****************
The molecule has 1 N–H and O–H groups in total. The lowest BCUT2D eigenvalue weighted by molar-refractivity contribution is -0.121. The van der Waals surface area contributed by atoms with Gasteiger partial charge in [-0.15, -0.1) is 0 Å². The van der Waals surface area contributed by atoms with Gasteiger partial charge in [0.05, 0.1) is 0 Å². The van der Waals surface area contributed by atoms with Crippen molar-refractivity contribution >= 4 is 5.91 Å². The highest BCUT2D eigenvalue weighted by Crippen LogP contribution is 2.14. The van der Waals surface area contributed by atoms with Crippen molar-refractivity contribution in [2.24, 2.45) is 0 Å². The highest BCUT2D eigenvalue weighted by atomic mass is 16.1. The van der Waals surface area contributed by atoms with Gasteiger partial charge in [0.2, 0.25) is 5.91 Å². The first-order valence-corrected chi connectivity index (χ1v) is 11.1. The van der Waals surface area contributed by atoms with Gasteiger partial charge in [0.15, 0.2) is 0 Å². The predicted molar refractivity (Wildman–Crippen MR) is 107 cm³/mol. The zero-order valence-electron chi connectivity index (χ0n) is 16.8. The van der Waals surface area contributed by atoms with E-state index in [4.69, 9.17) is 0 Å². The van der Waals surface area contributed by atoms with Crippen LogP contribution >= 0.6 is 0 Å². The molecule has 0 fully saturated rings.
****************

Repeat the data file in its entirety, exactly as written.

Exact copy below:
The molecule has 1 N–H and O–H groups in total. The lowest BCUT2D eigenvalue weighted by molar-refractivity contribution is -0.121. The van der Waals surface area contributed by atoms with Gasteiger partial charge in [-0.15, -0.1) is 0 Å². The van der Waals surface area contributed by atoms with Gasteiger partial charge in [0.05, 0.1) is 0 Å². The van der Waals surface area contributed by atoms with Crippen molar-refractivity contribution >= 4 is 5.91 Å². The highest BCUT2D eigenvalue weighted by Crippen LogP contribution is 2.14. The van der Waals surface area contributed by atoms with Crippen molar-refractivity contribution in [2.24, 2.45) is 0 Å². The highest BCUT2D eigenvalue weighted by atomic mass is 16.1. The van der Waals surface area contributed by atoms with Gasteiger partial charge in [0.2, 0.25) is 5.91 Å². The first-order valence-corrected chi connectivity index (χ1v) is 11.1. The van der Waals surface area contributed by atoms with Gasteiger partial charge in [0.15, 0.2) is 0 Å². The predicted molar refractivity (Wildman–Crippen MR) is 107 cm³/mol. The zero-order valence-electron chi connectivity index (χ0n) is 16.8. The van der Waals surface area contributed by atoms with E-state index in [4.69, 9.17) is 0 Å². The van der Waals surface area contributed by atoms with Crippen LogP contribution >= 0.6 is 0 Å². The molecule has 0 fully saturated rings.